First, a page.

Getting started with Azure Virtual Networks

Getting started with Azure Virtual Networks

This post is to explain few basic concepts, which would be very handy to know before starting on Azure virtual networks.

Let’s quickly have a look at them.

Network Interfaces

A Network Interface (NIC) is an interconnection between a virtual machine and virtual network. A VM can have one or more NICs depending on size of Azure VM and the NICs can be added / removed from VM throughout the lifecycle of the VM.

A VM must have at least one NIC at any given point of time.

IP Addresses

A virtual machine would certainly have an IP Address. This IP Address is assigned to the NIC. The IP Address would be either Public IP Address or Private IP Address.

A Public IP Address is the IP address which can be used to communicate with internet and rest of the Azure services. There are changes associated with Public IP. Also, there is a limitation on how many Public IPs can be allotted to a subscription.

A Private IP is the IP Address which can be used to communicate within the virtual network.

The public IPs can be assigned to the internet facing virtual machines or load balancers, while the private IP addresses can be assigned to internal resources, which do not directly interact with internet.

IP Address assignment can be either static or dynamic. The default method is dynamic, meaning an available IP address would be assigned to the VM when a stopped VM is started or when a new VM is created. The IP is released when a VM is stopped or deleted.

If you want to keep same IP for the virtual machine throughout its lifetime, you can choose to assign a static IP. The static assigned IP would be released only if the VM is deleted or the IP allocation is changed to be dynamic.

CIDR and Subnet mask

Every IP v4 address has 32 bits and those 32 bits are represented as 4 decimal numbers ranging from 0 to 255, separated by dots e.g. 127.0.0.1, or 255.255.255.255.

Every IP address has two parts, firstly, network identifier and then host identifier. A network identifier is some set of bits starting from very first bit on the left and host identifier is the set of bits after the network identifier.

For example, 192.168.10.0/24, is a CIDR notation, which specifies that first 24 bits are network identifier and last 8 bits are host identifier within that network.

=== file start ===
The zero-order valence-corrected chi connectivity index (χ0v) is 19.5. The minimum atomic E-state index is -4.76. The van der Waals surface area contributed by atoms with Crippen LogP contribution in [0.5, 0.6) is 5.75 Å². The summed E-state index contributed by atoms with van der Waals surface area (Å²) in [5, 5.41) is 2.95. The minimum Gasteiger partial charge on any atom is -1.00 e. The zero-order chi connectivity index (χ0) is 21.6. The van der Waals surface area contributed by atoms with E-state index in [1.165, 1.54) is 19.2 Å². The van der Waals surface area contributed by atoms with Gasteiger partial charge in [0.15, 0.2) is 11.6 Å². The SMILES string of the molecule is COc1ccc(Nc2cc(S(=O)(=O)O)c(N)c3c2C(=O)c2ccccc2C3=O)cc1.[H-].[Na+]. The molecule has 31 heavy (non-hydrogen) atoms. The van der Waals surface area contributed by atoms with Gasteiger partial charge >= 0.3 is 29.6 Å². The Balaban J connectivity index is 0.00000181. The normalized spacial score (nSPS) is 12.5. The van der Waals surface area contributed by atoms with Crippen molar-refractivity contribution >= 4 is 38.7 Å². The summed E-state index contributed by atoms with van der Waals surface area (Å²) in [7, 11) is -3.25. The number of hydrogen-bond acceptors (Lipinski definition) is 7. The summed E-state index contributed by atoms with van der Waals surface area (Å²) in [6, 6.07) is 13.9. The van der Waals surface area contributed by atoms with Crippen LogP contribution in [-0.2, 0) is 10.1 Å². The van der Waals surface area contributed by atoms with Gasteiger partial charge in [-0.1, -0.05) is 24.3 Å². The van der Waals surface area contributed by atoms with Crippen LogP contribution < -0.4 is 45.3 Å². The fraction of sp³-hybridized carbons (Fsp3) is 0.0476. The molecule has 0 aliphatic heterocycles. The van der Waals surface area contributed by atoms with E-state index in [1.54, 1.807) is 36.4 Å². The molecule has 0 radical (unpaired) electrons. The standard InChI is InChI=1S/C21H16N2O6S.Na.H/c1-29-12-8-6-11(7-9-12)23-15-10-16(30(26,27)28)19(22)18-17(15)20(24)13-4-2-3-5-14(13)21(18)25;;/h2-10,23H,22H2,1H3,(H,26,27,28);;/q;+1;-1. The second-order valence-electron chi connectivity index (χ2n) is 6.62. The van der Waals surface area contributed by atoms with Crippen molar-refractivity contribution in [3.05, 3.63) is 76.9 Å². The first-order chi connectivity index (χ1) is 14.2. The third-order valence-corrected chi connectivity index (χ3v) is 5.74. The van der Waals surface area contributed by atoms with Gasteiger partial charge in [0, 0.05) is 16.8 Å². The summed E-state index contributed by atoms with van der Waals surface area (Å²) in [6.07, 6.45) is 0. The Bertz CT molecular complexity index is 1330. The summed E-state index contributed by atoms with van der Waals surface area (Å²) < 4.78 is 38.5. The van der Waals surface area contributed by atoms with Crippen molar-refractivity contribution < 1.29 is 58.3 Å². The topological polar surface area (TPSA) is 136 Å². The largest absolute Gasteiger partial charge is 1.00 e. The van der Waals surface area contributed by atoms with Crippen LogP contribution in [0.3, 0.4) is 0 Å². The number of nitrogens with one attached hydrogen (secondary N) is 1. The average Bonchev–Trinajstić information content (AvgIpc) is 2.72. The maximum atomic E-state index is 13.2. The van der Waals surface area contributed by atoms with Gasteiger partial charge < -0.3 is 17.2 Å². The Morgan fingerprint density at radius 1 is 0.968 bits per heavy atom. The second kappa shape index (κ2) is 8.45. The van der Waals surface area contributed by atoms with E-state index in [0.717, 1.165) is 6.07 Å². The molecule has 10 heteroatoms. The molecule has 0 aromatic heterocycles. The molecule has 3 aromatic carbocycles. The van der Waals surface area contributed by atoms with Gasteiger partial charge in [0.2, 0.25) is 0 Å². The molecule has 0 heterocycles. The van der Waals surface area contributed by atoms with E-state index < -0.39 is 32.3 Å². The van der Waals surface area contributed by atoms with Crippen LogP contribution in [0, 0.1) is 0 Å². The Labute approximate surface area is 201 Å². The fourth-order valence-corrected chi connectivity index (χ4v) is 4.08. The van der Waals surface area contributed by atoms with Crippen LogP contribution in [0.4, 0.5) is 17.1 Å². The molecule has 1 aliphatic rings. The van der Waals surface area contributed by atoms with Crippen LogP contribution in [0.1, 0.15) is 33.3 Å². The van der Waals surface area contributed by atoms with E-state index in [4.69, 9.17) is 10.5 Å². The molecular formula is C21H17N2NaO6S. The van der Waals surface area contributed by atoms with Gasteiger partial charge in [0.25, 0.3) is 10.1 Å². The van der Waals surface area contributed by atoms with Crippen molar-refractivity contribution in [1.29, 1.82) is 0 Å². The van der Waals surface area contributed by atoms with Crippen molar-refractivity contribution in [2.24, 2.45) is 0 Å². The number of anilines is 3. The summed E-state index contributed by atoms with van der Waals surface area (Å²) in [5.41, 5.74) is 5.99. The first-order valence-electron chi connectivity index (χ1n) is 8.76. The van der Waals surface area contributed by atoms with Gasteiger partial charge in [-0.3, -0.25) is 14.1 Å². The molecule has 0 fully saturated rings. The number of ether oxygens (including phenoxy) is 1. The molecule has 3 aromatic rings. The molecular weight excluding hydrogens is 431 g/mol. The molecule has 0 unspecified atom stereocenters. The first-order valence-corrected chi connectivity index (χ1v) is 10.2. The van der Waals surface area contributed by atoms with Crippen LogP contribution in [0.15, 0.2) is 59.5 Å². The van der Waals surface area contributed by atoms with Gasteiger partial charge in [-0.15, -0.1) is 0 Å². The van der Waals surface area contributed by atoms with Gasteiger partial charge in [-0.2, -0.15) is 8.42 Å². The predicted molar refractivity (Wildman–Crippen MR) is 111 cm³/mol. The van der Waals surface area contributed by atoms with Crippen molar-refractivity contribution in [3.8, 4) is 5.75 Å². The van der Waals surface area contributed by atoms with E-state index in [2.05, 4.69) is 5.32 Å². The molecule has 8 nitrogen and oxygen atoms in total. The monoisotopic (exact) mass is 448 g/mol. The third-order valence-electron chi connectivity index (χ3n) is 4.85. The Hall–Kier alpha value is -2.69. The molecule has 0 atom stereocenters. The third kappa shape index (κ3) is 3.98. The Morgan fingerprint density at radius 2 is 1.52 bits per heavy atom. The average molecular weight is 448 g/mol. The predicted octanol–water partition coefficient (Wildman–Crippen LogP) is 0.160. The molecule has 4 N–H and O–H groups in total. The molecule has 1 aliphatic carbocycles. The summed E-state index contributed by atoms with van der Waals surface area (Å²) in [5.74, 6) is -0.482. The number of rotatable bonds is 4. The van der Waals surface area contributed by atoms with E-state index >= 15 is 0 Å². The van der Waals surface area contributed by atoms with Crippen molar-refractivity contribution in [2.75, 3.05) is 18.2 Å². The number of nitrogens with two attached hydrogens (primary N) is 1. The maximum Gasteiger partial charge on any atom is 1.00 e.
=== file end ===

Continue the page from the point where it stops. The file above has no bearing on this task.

CIDR notation is a compact representation of an IP address and its associated routing prefix. The notation is constructed from an IP address, a slash (‘/’) character, and a decimal number.  The trailing number after slash is called as network mask, and represents number of 1 bits in the routing masks.

A subnet mask also conveys the same information. A subnet mask for 192.168.10.0/24 would be 255.255.255.0, all left side bits are 1 conveying first 24 bits represent the network identifier.

A subnet mask is a bitmask that encodes the prefix length associated with an IPv4 address or network in quad-dotted notation: 32 bits, starting with a number of 1 bits equal to the prefix length, ending with 0 bits, and encoded in four-part dotted-decimal format: 255.255.255.0.

Subnet

Every network can further be divided into smaller networks. You may want to divide the IP range from a network into multiple smaller ranges, for the purpose of organizing resources or for configuring the security more effectively or for any other reason that seems appropriate based on your requirements.

The IP ranges from a subnet must not overlap with IP ranges from other subnet.

By default, there are no restrictions on accessing resources from another subnet. The Network Security Groups (NSG) can then be setup to control the traffic flow to and from the subnets.

I hope you found this information interesting. Let me know your thoughts.

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